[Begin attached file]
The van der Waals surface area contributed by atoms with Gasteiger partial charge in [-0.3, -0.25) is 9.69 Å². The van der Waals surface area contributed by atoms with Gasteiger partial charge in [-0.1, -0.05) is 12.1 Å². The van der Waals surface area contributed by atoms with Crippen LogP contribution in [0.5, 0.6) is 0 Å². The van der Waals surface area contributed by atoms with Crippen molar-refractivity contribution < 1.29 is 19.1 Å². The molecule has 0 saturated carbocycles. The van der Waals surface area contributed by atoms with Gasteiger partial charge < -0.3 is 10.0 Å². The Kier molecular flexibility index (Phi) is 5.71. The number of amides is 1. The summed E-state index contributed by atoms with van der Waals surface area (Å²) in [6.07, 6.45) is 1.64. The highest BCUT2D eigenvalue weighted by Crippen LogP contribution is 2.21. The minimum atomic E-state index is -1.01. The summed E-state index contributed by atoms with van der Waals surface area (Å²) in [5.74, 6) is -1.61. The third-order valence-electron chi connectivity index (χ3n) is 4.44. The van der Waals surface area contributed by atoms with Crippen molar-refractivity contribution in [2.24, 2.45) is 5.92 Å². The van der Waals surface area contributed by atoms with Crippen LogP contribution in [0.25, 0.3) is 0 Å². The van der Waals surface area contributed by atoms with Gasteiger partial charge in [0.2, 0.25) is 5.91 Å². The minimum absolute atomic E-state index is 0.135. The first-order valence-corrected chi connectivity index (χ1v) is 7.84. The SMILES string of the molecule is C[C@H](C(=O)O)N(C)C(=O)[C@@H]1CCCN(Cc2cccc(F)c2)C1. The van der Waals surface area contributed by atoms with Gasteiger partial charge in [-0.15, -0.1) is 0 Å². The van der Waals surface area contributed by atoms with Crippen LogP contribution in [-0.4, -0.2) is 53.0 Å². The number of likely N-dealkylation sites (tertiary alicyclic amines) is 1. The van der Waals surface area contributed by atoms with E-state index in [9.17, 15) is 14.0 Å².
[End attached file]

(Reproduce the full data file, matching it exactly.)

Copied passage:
The van der Waals surface area contributed by atoms with Gasteiger partial charge in [-0.3, -0.25) is 9.69 Å². The van der Waals surface area contributed by atoms with Gasteiger partial charge in [-0.1, -0.05) is 12.1 Å². The van der Waals surface area contributed by atoms with Crippen LogP contribution in [0.5, 0.6) is 0 Å². The van der Waals surface area contributed by atoms with Crippen molar-refractivity contribution < 1.29 is 19.1 Å². The molecule has 0 saturated carbocycles. The van der Waals surface area contributed by atoms with Gasteiger partial charge < -0.3 is 10.0 Å². The Kier molecular flexibility index (Phi) is 5.71. The number of amides is 1. The summed E-state index contributed by atoms with van der Waals surface area (Å²) in [6.07, 6.45) is 1.64. The highest BCUT2D eigenvalue weighted by Crippen LogP contribution is 2.21. The minimum atomic E-state index is -1.01. The summed E-state index contributed by atoms with van der Waals surface area (Å²) in [5.74, 6) is -1.61. The third-order valence-electron chi connectivity index (χ3n) is 4.44. The van der Waals surface area contributed by atoms with Crippen molar-refractivity contribution in [2.24, 2.45) is 5.92 Å². The van der Waals surface area contributed by atoms with Crippen LogP contribution in [0.25, 0.3) is 0 Å². The van der Waals surface area contributed by atoms with Gasteiger partial charge in [0.2, 0.25) is 5.91 Å². The minimum absolute atomic E-state index is 0.135. The first-order valence-corrected chi connectivity index (χ1v) is 7.84. The SMILES string of the molecule is C[C@H](C(=O)O)N(C)C(=O)[C@@H]1CCCN(Cc2cccc(F)c2)C1. The van der Waals surface area contributed by atoms with Gasteiger partial charge in [-0.15, -0.1) is 0 Å². The van der Waals surface area contributed by atoms with Crippen LogP contribution in [-0.4, -0.2) is 53.0 Å². The number of likely N-dealkylation sites (tertiary alicyclic amines) is 1. The van der Waals surface area contributed by atoms with E-state index in [9.17, 15) is 14.0 Å².